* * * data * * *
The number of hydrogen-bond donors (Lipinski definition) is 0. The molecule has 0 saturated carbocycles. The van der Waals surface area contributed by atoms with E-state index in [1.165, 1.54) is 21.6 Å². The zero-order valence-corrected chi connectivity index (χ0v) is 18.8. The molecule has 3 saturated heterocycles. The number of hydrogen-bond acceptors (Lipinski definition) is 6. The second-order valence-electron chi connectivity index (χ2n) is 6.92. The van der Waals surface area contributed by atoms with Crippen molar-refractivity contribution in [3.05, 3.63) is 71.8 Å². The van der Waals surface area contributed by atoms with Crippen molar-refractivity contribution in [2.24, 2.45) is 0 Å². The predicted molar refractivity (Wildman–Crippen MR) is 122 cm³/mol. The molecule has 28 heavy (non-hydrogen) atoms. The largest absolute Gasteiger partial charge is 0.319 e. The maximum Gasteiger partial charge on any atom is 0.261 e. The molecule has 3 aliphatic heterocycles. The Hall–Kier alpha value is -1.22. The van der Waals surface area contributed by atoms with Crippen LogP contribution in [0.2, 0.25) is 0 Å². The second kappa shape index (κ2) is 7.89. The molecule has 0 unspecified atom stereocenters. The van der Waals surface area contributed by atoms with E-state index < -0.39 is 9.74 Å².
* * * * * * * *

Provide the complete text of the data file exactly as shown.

The number of hydrogen-bond donors (Lipinski definition) is 0. The molecule has 0 saturated carbocycles. The van der Waals surface area contributed by atoms with E-state index in [1.165, 1.54) is 21.6 Å². The zero-order valence-corrected chi connectivity index (χ0v) is 18.8. The molecule has 3 saturated heterocycles. The number of hydrogen-bond acceptors (Lipinski definition) is 6. The second-order valence-electron chi connectivity index (χ2n) is 6.92. The van der Waals surface area contributed by atoms with Crippen molar-refractivity contribution in [3.05, 3.63) is 71.8 Å². The van der Waals surface area contributed by atoms with Crippen molar-refractivity contribution in [2.24, 2.45) is 0 Å². The predicted molar refractivity (Wildman–Crippen MR) is 122 cm³/mol. The molecule has 28 heavy (non-hydrogen) atoms. The largest absolute Gasteiger partial charge is 0.319 e. The maximum Gasteiger partial charge on any atom is 0.261 e. The molecule has 3 aliphatic heterocycles. The Hall–Kier alpha value is -1.22. The van der Waals surface area contributed by atoms with Crippen LogP contribution in [0.2, 0.25) is 0 Å². The second kappa shape index (κ2) is 7.89. The molecule has 0 unspecified atom stereocenters. The van der Waals surface area contributed by atoms with E-state index < -0.39 is 9.74 Å².